- Gastrointestinal infections: Cranberries contain compounds that may inhibit H. pylori bacteria, which causes stomach ulcers. A couple small studies found benefit for reducing H. pylori infections when taken alongside antibiotics.
- Periodontal disease: The anti-inflammatory effects of cranberries may reduce gum inflammation and prevent bacteria from adhering to teeth. A handful of studies show promising results, but more research is needed.
While findings are preliminary, adding cranberry juice to your diet when sick with respiratory, stomach, or gum infections has minimal risks and may provide some additional benefits. But always see a doctor for proper treatment of significant infections rather than self-treating with cranberry juice alone.
Best practices for drinking cranberry juice
Here are some tips for incorporating cranberry juice to maximize benefits and minimize risks:
- Choose pure or diluted cranberry juice with minimal added sugars
- Drink approximately 8-10 oz daily for UTI prevention
- Gradually increase intake to avoid gastrointestinal distress
- Rinse your mouth after drinking pure cranberry juice to prevent damage to tooth enamel
- Avoid large amounts if taking blood thinners or you have a history of kidney stones
- Always consult your physician if taking antibiotics for a UTI
- Rotate cranberry juice with other berry juices to vary antioxidant intake
- Select organic brands when possible to minimize pesticide exposure
Cranberry juice can also be used to make smoothies, juice blends, salad dressings, sauces, and more to take advantage of its potential benefits in a tastier form.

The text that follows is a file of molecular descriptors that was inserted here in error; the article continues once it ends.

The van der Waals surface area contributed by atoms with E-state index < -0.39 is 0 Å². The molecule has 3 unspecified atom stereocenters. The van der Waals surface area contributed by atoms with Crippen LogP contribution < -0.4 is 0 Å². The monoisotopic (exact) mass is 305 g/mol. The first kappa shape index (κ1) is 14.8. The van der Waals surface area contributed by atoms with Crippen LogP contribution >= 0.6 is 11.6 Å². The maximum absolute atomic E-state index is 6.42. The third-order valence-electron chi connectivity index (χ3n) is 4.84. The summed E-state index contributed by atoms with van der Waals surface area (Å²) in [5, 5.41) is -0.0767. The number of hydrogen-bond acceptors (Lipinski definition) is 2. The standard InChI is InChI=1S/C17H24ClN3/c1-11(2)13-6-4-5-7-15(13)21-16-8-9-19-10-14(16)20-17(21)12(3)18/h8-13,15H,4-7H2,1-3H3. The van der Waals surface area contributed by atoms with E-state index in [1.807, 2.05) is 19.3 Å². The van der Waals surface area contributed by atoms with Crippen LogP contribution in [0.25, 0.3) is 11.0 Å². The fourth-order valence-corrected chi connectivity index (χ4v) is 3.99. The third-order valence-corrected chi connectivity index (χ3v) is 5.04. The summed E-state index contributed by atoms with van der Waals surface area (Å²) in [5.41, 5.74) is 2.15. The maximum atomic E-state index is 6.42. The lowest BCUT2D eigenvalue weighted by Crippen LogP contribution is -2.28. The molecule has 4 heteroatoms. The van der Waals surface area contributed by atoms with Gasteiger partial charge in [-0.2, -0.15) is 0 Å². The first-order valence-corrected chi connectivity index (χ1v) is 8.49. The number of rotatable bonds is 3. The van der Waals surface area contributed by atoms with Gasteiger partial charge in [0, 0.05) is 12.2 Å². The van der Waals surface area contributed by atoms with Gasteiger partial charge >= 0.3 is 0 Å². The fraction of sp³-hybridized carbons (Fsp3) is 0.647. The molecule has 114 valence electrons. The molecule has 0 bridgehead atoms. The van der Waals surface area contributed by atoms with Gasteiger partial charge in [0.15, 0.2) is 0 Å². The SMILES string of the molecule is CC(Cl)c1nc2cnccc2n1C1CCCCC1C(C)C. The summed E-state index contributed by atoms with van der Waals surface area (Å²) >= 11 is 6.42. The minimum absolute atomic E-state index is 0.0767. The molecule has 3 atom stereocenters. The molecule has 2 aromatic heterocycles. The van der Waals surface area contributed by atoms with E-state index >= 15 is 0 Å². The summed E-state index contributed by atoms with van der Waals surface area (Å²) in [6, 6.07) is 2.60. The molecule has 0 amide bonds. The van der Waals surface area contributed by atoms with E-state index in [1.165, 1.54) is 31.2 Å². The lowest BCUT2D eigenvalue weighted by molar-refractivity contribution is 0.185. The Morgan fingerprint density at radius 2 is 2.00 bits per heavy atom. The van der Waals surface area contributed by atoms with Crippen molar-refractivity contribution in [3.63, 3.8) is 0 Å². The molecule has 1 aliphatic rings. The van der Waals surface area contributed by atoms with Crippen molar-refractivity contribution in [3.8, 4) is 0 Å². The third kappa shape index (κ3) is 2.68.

Should children drink cranberry juice?
There is limited safety data on giving cranberry juice to children. Potential benefits and risks include:
- May prevent recurrent UTIs
- Contains antioxidants like vitamin C
- May support overall immunity
- Added sugars could promote cavities
- Oxalates could increase kidney stone risk
- Iron absorption may be inhibited
- Could cause loose stool or diarrhea
Here are some recommendations for giving cranberry juice to kids:
- Always dilute 100% cranberry juice with water
- Limit to 4-8 oz diluted juice per day for young kids
- Only give to children prone to UTIs or with physician guidance
- Brush teeth after drinking to prevent enamel erosion
- Avoid juice cocktails with added sugars
- Provide water to stay hydrated and limit excess calories
Children should avoid cranberry supplements without medical supervision. If your child experiences recurrent UTIs, speak to their pediatrician about appropriate prevention and treatment.
Research indicates drinking cranberry juice regularly may help prevent UTIs, especially for women suffering from recurrent infections. The proclaimed benefits for treating active infections are less certain. While generally very safe, exercise some caution with cranberry juice if you have kidney stones, take blood thinners, or eat an iron-poor diet. Always speak with your doctor if using cranberry juice to treat a UTI instead of taking prescribed antibiotics. Moderation and dilution are key for children. Overall, incorporating cranberry juice in your diet can be a tasty way to take advantage of its unique health protective compounds.